Creating an 1850’s Bloomer Gown


A few weeks ago, The New York State Museum reached out to me to acquire a Bloomer Gown I had created to display in their upcoming exhibit Votes for Women: Celebrating New York’s Suffrage Centennial which runs from November 4, 2017- May 13, 2018 in Albany, New York.

I was thrilled and honored to be apart of such a wonderful exhibit and celebration that I thought I would share a some details of not only the gown I made, but also the women who made the outfit popular.

To start with the Bloomer gown, as we know it, was not first worn by Amelia Bloomer but actually by Elizabeth Smith Miller of Geneva, New York.  Elizabeth Miller, who advocated for dress reform using the Turkish style of pants, quickly caught the attention and support of Bloomer.  With her newspaper, The Lily, which focused on women’s issues, Amelia popularized the look to the point where her name became associated with the gown.

The outfit itself is composed of a gown with a short skirt which hits around the upper shin, and a pair of long, poofy pants.  A bishop or pagoda sleeve is commonly used with either a blouse or under sleeves used to provide the needed modesty.  The bloomers themselves are gathered in to a cuff that hooks around the ankle and, like the majority of bloomers at this time, are crotchless.

Here are a few examples of various takes on the Bloomer Gown.

I love how the drawings show such elaborate takes on the gown while the photographs have a more muted look.  Ahhhh fashion versus reality! 🙂

So now for my look.

 I used the pattern #811 by Past Patterns which includes instructions for both the Bloomer gown and an 1850’s gown..which is pretty much the same thing with just a longer skirt. Instead of using under sleeves, I put a Garibaldi blouse in white underneath and also included a sash.

 Here is the original gown the Past Patterns company based their design off of:

It is a green silk gown with ruching along the bodice, sleeves, and the cuffs of the “pants.”

 For my gown, I opted not to do the rushing as the cotton I used just wasn’t working quite right.  The gown hooks in the front with hook and eye closures, has sewn in boning, and also features a skirt apron of sorts which consists of a mini waistband that is free of the bodice, covers the center front, and hooks to the side bodice.  ***see picture below***  The skirt itself is cartridge pleated and hand stitched to the bodice.  The bloomers are held main fabric and half lining fabric, gather into a waistband and hook in the front.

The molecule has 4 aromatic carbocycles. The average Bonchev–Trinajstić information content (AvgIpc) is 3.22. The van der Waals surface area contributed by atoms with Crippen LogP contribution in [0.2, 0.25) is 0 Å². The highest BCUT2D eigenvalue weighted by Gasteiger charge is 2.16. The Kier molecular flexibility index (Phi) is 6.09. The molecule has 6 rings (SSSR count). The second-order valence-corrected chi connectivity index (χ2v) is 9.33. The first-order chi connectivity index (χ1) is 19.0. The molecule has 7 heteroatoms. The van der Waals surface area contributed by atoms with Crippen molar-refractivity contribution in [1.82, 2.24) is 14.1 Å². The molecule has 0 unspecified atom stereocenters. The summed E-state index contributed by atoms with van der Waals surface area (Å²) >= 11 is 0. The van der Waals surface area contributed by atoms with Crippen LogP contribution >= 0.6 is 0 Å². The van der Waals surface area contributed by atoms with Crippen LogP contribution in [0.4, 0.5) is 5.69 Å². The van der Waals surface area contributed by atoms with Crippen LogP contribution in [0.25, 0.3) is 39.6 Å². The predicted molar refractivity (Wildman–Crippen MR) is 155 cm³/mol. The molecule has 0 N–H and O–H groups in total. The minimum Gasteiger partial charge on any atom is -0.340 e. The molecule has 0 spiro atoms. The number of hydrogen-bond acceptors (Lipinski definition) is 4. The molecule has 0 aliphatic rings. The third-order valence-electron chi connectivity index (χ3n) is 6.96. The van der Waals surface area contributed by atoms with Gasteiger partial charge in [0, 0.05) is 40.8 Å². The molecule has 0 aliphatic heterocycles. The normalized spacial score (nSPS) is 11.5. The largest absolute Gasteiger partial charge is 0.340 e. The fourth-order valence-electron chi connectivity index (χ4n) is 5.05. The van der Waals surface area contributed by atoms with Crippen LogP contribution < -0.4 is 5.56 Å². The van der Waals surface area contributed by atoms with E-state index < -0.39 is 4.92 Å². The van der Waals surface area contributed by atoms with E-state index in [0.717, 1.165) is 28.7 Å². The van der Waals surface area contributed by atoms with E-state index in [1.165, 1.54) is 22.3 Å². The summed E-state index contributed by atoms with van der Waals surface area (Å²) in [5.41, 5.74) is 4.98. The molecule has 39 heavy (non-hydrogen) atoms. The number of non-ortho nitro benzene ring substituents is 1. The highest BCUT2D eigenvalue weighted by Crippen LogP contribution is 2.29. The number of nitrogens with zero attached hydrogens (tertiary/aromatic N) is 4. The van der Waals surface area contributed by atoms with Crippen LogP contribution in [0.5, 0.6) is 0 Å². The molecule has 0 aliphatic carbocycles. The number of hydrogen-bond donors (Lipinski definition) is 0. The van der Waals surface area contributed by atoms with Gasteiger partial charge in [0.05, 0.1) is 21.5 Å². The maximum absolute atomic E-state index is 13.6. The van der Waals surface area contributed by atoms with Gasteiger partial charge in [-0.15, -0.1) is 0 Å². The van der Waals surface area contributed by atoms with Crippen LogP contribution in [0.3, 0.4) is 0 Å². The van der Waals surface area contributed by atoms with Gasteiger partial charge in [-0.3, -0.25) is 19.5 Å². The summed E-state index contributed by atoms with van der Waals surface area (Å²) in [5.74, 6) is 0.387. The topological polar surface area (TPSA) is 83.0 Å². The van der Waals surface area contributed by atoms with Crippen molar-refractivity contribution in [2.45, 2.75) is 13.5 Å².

**** Free hanging waistband***

This outfit was such a fun and different project!  I am so glad that it will get some great use at the exhibit and will help educate others on the heroism and fashion sense of some wonderful historical women!

In case you missed my previous post, I am currently looking for historical seamstresses and tailors to create ready-made and custom historical clothing for both men and women!  If interested, please click HERE.

7 thoughts on “Creating an 1850’s Bloomer Gown

  1. Mimi Gaudet

    Wow this is amazing! By any chance do you remember about how long it took you to make the full Bloomer Costume? I’m currently researching bloomers for a school project and am hoping to make either just the pants or the full ensemble.

    • Well, I believe it took about 6 hours for the bloomers…. But I had it broken up over a few days. There was a lot of hand sewing parts to the whole gown that took up a lot of time, but it was well worth it! Are you planning on self drafting the pattern or using a pre made one?

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